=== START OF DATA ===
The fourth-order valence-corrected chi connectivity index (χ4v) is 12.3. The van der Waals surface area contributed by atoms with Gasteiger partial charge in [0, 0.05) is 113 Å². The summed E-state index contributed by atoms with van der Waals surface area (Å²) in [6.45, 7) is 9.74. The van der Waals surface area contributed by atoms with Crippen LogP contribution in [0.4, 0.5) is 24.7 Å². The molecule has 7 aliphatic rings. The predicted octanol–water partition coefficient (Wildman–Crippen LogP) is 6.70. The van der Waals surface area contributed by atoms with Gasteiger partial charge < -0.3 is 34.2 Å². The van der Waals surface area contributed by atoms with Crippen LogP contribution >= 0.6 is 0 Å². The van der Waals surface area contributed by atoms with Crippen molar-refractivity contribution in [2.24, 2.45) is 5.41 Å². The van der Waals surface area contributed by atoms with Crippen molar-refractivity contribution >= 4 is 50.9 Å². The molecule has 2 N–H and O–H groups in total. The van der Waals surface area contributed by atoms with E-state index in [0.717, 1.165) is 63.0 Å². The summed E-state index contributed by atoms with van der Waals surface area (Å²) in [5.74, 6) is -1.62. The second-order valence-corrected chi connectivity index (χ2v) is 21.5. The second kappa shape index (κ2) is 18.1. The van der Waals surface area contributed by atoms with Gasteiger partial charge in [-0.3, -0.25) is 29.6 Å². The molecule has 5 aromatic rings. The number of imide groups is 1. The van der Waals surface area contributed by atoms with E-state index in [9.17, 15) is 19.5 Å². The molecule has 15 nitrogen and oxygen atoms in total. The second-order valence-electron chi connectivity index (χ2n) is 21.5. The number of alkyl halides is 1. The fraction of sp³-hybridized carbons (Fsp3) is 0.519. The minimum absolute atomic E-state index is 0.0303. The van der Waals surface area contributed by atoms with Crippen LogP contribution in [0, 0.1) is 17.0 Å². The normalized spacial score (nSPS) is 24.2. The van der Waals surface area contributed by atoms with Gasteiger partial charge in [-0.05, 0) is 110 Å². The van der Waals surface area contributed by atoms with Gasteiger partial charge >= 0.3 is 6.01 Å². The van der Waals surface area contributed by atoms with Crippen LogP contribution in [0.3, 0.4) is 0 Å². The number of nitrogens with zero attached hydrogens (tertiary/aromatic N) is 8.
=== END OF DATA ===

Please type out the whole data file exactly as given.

The fourth-order valence-corrected chi connectivity index (χ4v) is 12.3. The van der Waals surface area contributed by atoms with Gasteiger partial charge in [0, 0.05) is 113 Å². The summed E-state index contributed by atoms with van der Waals surface area (Å²) in [6.45, 7) is 9.74. The van der Waals surface area contributed by atoms with Crippen LogP contribution in [0.4, 0.5) is 24.7 Å². The molecule has 7 aliphatic rings. The predicted octanol–water partition coefficient (Wildman–Crippen LogP) is 6.70. The van der Waals surface area contributed by atoms with Gasteiger partial charge < -0.3 is 34.2 Å². The van der Waals surface area contributed by atoms with Crippen LogP contribution >= 0.6 is 0 Å². The van der Waals surface area contributed by atoms with Crippen molar-refractivity contribution in [2.24, 2.45) is 5.41 Å². The van der Waals surface area contributed by atoms with Crippen molar-refractivity contribution >= 4 is 50.9 Å². The molecule has 2 N–H and O–H groups in total. The van der Waals surface area contributed by atoms with E-state index in [0.717, 1.165) is 63.0 Å². The summed E-state index contributed by atoms with van der Waals surface area (Å²) in [5.74, 6) is -1.62. The second-order valence-corrected chi connectivity index (χ2v) is 21.5. The second kappa shape index (κ2) is 18.1. The van der Waals surface area contributed by atoms with Gasteiger partial charge in [-0.3, -0.25) is 29.6 Å². The molecule has 5 aromatic rings. The number of imide groups is 1. The van der Waals surface area contributed by atoms with E-state index in [9.17, 15) is 19.5 Å². The molecule has 15 nitrogen and oxygen atoms in total. The second-order valence-electron chi connectivity index (χ2n) is 21.5. The number of alkyl halides is 1. The fraction of sp³-hybridized carbons (Fsp3) is 0.519. The minimum absolute atomic E-state index is 0.0303. The van der Waals surface area contributed by atoms with Crippen LogP contribution in [0, 0.1) is 17.0 Å². The normalized spacial score (nSPS) is 24.2. The van der Waals surface area contributed by atoms with Gasteiger partial charge in [-0.05, 0) is 110 Å². The van der Waals surface area contributed by atoms with Gasteiger partial charge >= 0.3 is 6.01 Å². The van der Waals surface area contributed by atoms with Crippen LogP contribution in [0.3, 0.4) is 0 Å². The number of nitrogens with zero attached hydrogens (tertiary/aromatic N) is 8.